Click here to get Bobby’s Confidentiality Agreement Template
4. Independent Contractor Agreement
This one goes hand-in-hand with the Confidentiality Agreement. When you hire a contractor such as a virtual assistant, content writer, graphic designer, or programmer, the contractor agreement outlines the scope of work, fees, and payment. It also specifies that the deliverables your contractor creates are owned by your company.
Click here to get Bobby’s Independent Contractor Agreement
If you have employees (instead of or in addition to contractors), you’ll want Bobby’s Employee Agreement Pack.
Add Legal Policies to Your Website
Ground rules for your website; where you tell visitors what’s allowed and what’s not.
Where you tell visitors that you are not giving them professional “advice,” but rather, educational information. Your disclaimer also discloses information about affiliates and related topics, and is where you disclaim liability for certain events.
Where you tell website visitors what info you collect, how you use it, and how you protect it.
Click here to buy all three, easy-to-customize website policy pack
Want ALL the Policies?
Visit Bobby’s Template Library to view all the current templates listed in this article (plus a few more).
Naming Your Business
Before you launch your business, you’ll want to come up with a good name that no one else is using.
If you don’t do your homework in this area, you may have to change your business name. And that’s a pain!
So take the three action steps I’ll outline below as early as possible in your business development process.
“Trademark law is all about branding. The first person who uses a name for commercial purposes has the exclusive right to use that name.”
If you use your own name for your business, trademark infringement usually isn’t an issue. But if you decide to name your business “Disney” or “Apple,” you’re setting yourself up for a lifetime of lawsuits.
I advise my entrepreneurial clients to take the same three steps that Bobby outlines in his podcast:
1. Do a Google search to see if anyone else is using the name you want. Look at several pages of search results. If someone is using your name, click to their website to see what it’s all about.
- If you name your biz (and website) something similar to theirs, will people get confused and go to their site instead of yours?
- Does this person/business sell or promote something unsavory that you don’t want to be associated with?
2. Do a namecheckr or namevine search to quickly see whether the brand name you want is available.
- Is the domain (website address) available?
- How about the usernames for Facebook, Instagram, Pinterest, YouTube, Twitter, and other social channels you plan to use?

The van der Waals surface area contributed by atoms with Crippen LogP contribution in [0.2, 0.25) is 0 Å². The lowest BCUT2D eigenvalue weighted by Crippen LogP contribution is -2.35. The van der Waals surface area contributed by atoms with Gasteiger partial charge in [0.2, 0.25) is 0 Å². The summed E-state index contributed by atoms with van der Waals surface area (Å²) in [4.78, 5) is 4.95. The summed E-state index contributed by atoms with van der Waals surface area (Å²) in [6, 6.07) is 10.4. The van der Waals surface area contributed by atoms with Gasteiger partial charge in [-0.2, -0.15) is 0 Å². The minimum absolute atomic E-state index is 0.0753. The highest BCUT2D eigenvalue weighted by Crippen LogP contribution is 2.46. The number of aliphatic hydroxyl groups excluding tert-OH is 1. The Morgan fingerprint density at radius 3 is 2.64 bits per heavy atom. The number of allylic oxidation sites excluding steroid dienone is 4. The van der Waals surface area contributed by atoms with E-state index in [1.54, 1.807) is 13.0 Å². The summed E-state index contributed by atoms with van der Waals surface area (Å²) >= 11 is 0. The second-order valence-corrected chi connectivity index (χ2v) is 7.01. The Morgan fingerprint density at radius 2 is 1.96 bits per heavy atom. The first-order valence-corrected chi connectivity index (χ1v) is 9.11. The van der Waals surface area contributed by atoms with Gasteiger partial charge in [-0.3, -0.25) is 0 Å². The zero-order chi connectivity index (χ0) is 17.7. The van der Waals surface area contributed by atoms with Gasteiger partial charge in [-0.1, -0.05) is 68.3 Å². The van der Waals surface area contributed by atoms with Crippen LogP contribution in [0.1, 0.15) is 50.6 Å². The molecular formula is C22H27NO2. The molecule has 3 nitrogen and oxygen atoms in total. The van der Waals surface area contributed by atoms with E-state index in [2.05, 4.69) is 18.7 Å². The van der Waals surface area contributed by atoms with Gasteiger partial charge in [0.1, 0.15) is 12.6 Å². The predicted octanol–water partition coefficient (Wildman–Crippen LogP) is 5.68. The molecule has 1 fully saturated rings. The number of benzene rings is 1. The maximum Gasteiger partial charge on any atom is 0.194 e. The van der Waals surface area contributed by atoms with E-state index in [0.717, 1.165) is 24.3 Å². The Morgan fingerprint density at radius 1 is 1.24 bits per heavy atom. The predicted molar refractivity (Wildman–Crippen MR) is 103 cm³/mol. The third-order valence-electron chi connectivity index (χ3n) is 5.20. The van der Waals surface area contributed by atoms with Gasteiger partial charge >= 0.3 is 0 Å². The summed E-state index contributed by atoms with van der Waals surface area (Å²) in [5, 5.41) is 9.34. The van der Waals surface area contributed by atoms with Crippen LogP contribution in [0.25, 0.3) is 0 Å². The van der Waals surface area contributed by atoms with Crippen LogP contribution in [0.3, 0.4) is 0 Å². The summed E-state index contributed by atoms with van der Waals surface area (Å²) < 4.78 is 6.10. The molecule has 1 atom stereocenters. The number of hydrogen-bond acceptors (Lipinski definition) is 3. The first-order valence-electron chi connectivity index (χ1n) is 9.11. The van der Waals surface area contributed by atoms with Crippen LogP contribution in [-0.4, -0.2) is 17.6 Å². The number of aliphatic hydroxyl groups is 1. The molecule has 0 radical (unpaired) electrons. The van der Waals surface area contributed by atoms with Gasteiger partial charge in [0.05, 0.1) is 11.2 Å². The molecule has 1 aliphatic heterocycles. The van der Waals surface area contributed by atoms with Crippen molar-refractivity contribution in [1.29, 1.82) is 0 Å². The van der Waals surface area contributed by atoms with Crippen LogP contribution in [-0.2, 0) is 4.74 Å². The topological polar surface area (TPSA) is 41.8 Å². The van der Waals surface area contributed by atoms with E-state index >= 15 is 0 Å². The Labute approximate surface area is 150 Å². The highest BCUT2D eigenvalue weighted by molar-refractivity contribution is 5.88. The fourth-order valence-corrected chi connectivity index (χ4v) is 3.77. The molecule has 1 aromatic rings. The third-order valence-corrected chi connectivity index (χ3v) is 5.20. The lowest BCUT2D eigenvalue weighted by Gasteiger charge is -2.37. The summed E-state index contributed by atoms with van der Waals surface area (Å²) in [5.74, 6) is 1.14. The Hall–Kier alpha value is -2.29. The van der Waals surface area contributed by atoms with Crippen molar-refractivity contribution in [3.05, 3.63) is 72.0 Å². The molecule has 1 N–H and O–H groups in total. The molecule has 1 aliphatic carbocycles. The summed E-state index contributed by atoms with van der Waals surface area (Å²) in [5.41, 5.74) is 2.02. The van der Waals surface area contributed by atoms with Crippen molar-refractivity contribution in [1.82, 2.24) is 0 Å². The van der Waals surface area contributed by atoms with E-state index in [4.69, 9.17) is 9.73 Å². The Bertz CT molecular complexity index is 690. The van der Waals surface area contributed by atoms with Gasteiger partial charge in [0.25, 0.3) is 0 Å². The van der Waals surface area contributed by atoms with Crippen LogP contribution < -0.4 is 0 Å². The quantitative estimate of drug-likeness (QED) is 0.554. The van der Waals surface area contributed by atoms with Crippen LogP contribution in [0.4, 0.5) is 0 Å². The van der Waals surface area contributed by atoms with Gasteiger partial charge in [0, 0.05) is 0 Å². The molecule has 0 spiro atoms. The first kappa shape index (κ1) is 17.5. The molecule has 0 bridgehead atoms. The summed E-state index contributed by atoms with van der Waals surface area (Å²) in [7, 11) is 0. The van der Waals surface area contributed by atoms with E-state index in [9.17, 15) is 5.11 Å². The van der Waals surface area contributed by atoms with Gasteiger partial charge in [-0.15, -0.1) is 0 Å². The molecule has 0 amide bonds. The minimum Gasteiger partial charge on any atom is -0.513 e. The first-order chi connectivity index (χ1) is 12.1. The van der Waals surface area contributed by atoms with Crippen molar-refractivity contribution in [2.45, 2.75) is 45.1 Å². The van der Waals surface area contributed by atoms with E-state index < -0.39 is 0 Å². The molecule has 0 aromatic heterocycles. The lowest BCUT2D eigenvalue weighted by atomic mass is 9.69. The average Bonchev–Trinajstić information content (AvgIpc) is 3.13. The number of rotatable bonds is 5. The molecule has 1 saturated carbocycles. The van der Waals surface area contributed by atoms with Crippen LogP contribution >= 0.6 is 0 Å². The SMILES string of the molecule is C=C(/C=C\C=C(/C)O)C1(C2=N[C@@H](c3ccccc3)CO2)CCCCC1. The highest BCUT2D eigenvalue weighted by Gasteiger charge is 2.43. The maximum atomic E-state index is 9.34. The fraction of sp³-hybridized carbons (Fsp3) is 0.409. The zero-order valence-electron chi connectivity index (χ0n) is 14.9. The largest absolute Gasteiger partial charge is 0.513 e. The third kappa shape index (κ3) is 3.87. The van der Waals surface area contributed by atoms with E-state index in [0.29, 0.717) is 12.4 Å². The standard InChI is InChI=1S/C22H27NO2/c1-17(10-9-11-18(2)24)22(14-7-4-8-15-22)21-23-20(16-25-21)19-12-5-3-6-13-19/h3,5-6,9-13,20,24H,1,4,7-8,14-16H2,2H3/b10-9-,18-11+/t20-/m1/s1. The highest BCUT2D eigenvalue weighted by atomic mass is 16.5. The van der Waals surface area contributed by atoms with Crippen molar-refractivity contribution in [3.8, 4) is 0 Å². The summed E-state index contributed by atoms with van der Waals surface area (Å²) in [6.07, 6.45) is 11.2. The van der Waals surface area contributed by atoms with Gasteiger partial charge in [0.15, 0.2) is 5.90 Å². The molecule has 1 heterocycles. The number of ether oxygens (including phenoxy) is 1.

You want to own your brand, and that means registering the same username (the one that matches your domain and business name) everywhere possible.
You don’t have to be active on every social network, but you should reserve your branded username on any social media that you may possibly use during the life of your business.
3. Do a trademark search to learn whether the name you want has a registered trademark (if it does, you can’t use it).
To run a trademark search (if you’re starting a US-based business):
- Go to the United States Patent and Trademark Office (USPTO) website.
- Click the “Trademarks” tab at the top of the page.
- Find the module that says, “Search trademark database” and click “Search TESS.”
- Put in the brand name you want to search for. Also search for closely-related names and common misspellings of your desired business name.
If you find a trademarked name that is in your same area of commerce or is similar to the name you want, it’s best to choose a different name.
Pay Close Attention to Copyright Law
Copyright is a topic my readers ask me about all the time.
Q1: When I publish a blog post, do I have to put a copyright notice at the end?
No. Copyright protection is automatic, and goes into effect the second you finish creating your content. You don’t have to register a copyright (it’s not the same as registering a trademark, which I explained in the previous section).
Copyright protection simply gives the person who creates the content the exclusive right to use it.
Q2: Can I play my favorite song that I downloaded from iTunes in the background of my Facebook Live or as the intro to my podcast?
No. That music is copyrighted by the artist. You must purchase royalty-free intro-outro music. Or write and record your own music!
Q3: Can I do a Google image search and use any image I find there on my website, blog, or in a social media post?
NO! And again I say, NO!
Those images are almost always copyrighted. Similar to music, you must obtain a royalty-free image, and follow the licensing rules for each image you download.
There are loads of great places online to find free and low-cost royalty free photos. Check out my article, “25 Terrific Places to Find Free and Low-Cost Stock Photos Online.”
While I have most of the necessary legal pieces in place, I’ve been lackadaisical about the Confidentiality Agreement and the Independent Contractor Agreement. I plan to take action in both those areas.
How about you? What is ONE area you will commit to working on?
Don’t feel as if you have to do it all at once. Choose one thing that will most benefit your business. Then do it. Please share what you’re going to take action on in the comments so we can encourage each other.
*Note: This article includes affiliate links to products sold by Bobby Klinck. When you purchase products using my link, I receive a commission. I am an affiliate for select products I have purchased and use myself, and I highly recommend Bobby’s templates and forms!
This is SO helpful. Just what I was searching for.